20) Frampton Comes Alive!—PETER FRAMPTON (1976) Yes, this thing was a monster in terms of sales and it made Pete the poster child for rapid career rise-and-fall, but content-wise, I’ve always found Comes Alive! rather inconsistent, therefore it doesn’t rate higher on my list. After years in obscurity, Frampton finally got to display what a fine guitarist he is here, if not the greatest songwriter in the world—"Someone drops a cup and I submerge"—what the hell does that mean?!? "Show Me The Way", "Baby, I Love Your Way" and "Do You Feel (Like We Do)" became radio staples, of course, and tracks like "Shine On", "Something’s Happening" and "It’s A Plain Shame" were standouts, but I found the rest of the record to be rather so-so—PF might’ve been better off just releasing a single live album featuring the better cuts instead of a double. I’ve also heard in more than one place that this album might’ve gotten the Budokan treatment too—i.e., totally manufactured in the studio with crowd noise overdubbed—but I’ve never confirmed that claim. Randy, Dr. S.—any takers on that one? I think it's live myself, but there's still that seed of doubt. Sad and strange irony, also, that two of PF’s band members from this record, drummer John Siomos and longtime keyboardist Bob Mayo, died within five weeks of each other in 2004.
19) Return To Paradise—STYX (1998) Styx made a surprising comeback in the late ‘90s, and this double-CD documents their wildly successful 1997 Return To Paradise tour. The inner friction that had already resurfaced within the band was not evident at all here, and this was a far better record than Styx’s first live release, 1984’s Caught In The Act from the dreaded Kilroy Was Here tour. If anything, Styx should’ve done their live record off the original Paradise Theater tour instead, but Return didn’t suck. Highlights included "Rockin’ The Paradise", "Lady" and "Lorelei" among many others. Can’t they all just get along?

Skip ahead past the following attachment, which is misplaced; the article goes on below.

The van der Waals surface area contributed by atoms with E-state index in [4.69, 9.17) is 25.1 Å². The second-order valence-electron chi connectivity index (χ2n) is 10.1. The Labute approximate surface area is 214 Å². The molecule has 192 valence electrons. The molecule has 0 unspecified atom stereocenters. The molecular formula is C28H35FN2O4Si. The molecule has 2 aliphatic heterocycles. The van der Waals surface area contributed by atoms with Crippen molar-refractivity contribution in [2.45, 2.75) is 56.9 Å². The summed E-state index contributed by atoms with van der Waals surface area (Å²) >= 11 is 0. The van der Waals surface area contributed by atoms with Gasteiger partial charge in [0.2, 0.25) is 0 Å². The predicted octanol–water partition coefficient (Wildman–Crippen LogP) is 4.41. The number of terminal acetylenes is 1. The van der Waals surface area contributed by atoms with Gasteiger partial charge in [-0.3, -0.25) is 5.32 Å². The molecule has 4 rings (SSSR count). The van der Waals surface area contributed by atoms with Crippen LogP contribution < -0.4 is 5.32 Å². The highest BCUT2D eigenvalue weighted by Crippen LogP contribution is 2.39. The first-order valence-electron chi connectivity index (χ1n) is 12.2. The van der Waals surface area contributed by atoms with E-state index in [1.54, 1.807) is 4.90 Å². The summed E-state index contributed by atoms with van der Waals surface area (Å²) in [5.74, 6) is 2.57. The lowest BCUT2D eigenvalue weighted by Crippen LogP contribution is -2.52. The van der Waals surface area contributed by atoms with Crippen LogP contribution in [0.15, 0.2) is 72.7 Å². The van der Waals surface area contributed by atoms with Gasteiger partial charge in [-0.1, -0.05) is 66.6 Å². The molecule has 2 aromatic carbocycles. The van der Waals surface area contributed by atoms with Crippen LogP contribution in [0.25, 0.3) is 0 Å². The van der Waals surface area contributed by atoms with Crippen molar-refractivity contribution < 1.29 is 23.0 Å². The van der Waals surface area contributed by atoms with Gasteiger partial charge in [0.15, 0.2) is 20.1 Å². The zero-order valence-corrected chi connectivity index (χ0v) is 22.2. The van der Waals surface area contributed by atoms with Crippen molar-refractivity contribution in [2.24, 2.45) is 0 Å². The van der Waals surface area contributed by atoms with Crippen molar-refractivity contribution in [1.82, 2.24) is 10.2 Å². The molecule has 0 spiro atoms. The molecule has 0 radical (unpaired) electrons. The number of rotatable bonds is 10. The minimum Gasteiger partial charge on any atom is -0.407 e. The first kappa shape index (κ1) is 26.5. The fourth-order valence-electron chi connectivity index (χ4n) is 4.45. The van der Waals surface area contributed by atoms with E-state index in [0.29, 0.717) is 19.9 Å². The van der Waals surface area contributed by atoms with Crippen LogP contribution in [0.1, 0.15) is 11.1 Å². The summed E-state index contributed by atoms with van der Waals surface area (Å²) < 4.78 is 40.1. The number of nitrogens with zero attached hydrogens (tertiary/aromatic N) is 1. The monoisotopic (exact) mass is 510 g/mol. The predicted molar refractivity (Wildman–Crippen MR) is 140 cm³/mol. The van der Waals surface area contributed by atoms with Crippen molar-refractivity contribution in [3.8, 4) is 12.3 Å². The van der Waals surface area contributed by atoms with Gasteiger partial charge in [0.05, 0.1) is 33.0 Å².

18) Hiatt Comes Alive At Budokan (1994)/Live From Austin, TX (2006)—JOHN HIATT I lump these two releases together because they both come from Hiatt’s 1993 tour in support of his finest album ever, Perfectly Good Guitar. John’s band featured guitarist Michael Ward from School of Fish and the rhythm section of bassist Davey Faragher and drummer Michael Urbano from Cracker, and the four of them worked well to give Hiatt a much edgier sound that really appealed to me. Budokan, with its parody title and cover photo, was the "official" release to fulfill Hiatt’s contract at A&M Records, while Austin was lifted straight from Hiatt’s appearance on PBS’s "Austin City Limits" program, and between the two, they do a nice job of covering most of the bases in Big John’s career to that point. The Perfectly Good Guitar album is well-represented on both CDs, and young master Ward just smoked on the title track thereof. True story here: I was listening to the Austin CD on the way from Memphis to Nashville a couple years ago, and when I hit the Buffalo River bridge on I-40, right on cue, the song "Buffalo River Home" started playing. Hiatt lives in Nashville, so I’m sure that’s what he referred to in the song.
17) One More For/From The Road—LYNYRD SKYNYRD (1976) Molly Hatchet guitarist Dave Hlubek once stated that Lynyrd Skynyrd "were white-hot on-stage," and had they finished their ill-fated 1977 U.S. tour, "they would’ve been the Led Zeppelin of America." Hard to argue with that statement, especially considering Skynyrd put out a far better live album in '76 than Zep’s overblown The Song Remains The Same. One band I wish I could’ve seen live in their prime is Lynyrd Skynyrd, and I’m not even sure One More even did the band total justice in displaying how good they truly were live, but it’s close enough. "Gimme Three Steps" was one of the highlights here, and while I normally balk at 14-minute cuts on live albums, I didn’t mind "Free Bird" being stretched out a bit, since it holds one’s interest throughout. It still amazes me that the late Allen Collins played that entire freakin’ guitar solo by himself.